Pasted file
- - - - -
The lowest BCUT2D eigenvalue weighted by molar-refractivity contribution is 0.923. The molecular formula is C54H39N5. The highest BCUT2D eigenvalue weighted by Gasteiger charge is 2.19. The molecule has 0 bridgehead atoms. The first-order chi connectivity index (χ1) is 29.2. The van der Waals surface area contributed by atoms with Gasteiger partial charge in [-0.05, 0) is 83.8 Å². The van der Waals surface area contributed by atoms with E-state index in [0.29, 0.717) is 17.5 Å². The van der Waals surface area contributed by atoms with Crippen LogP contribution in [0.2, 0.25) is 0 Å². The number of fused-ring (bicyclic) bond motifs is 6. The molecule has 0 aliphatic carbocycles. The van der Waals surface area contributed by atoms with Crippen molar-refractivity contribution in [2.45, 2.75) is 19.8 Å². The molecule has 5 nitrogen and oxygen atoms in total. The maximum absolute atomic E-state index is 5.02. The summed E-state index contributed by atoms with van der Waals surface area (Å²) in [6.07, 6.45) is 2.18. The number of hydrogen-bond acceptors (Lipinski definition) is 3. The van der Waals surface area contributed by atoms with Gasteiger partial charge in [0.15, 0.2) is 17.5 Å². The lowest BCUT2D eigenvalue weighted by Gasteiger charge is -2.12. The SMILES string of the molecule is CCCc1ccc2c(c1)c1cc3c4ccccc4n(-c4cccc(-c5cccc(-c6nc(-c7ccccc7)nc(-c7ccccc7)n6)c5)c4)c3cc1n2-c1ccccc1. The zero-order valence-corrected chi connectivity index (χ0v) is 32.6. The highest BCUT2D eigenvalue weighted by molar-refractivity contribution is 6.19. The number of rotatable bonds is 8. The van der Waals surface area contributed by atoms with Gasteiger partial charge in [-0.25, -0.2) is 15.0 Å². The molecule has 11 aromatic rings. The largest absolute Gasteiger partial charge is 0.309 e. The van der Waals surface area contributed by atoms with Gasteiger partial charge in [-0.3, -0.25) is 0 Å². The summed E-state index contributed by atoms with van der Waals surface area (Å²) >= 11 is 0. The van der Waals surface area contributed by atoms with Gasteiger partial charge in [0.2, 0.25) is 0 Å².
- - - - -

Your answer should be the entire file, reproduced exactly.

The lowest BCUT2D eigenvalue weighted by molar-refractivity contribution is 0.923. The molecular formula is C54H39N5. The highest BCUT2D eigenvalue weighted by Gasteiger charge is 2.19. The molecule has 0 bridgehead atoms. The first-order chi connectivity index (χ1) is 29.2. The van der Waals surface area contributed by atoms with Gasteiger partial charge in [-0.05, 0) is 83.8 Å². The van der Waals surface area contributed by atoms with E-state index in [0.29, 0.717) is 17.5 Å². The van der Waals surface area contributed by atoms with Crippen LogP contribution in [0.2, 0.25) is 0 Å². The number of fused-ring (bicyclic) bond motifs is 6. The molecule has 0 aliphatic carbocycles. The van der Waals surface area contributed by atoms with Crippen molar-refractivity contribution in [2.45, 2.75) is 19.8 Å². The molecule has 5 nitrogen and oxygen atoms in total. The maximum absolute atomic E-state index is 5.02. The summed E-state index contributed by atoms with van der Waals surface area (Å²) in [6.07, 6.45) is 2.18. The number of hydrogen-bond acceptors (Lipinski definition) is 3. The van der Waals surface area contributed by atoms with Gasteiger partial charge in [0.15, 0.2) is 17.5 Å². The lowest BCUT2D eigenvalue weighted by Gasteiger charge is -2.12. The SMILES string of the molecule is CCCc1ccc2c(c1)c1cc3c4ccccc4n(-c4cccc(-c5cccc(-c6nc(-c7ccccc7)nc(-c7ccccc7)n6)c5)c4)c3cc1n2-c1ccccc1. The zero-order valence-corrected chi connectivity index (χ0v) is 32.6. The highest BCUT2D eigenvalue weighted by molar-refractivity contribution is 6.19. The number of rotatable bonds is 8. The van der Waals surface area contributed by atoms with Gasteiger partial charge in [-0.25, -0.2) is 15.0 Å². The molecule has 11 aromatic rings. The largest absolute Gasteiger partial charge is 0.309 e. The van der Waals surface area contributed by atoms with Gasteiger partial charge in [-0.3, -0.25) is 0 Å². The summed E-state index contributed by atoms with van der Waals surface area (Å²) >= 11 is 0. The van der Waals surface area contributed by atoms with Gasteiger partial charge in [0.2, 0.25) is 0 Å².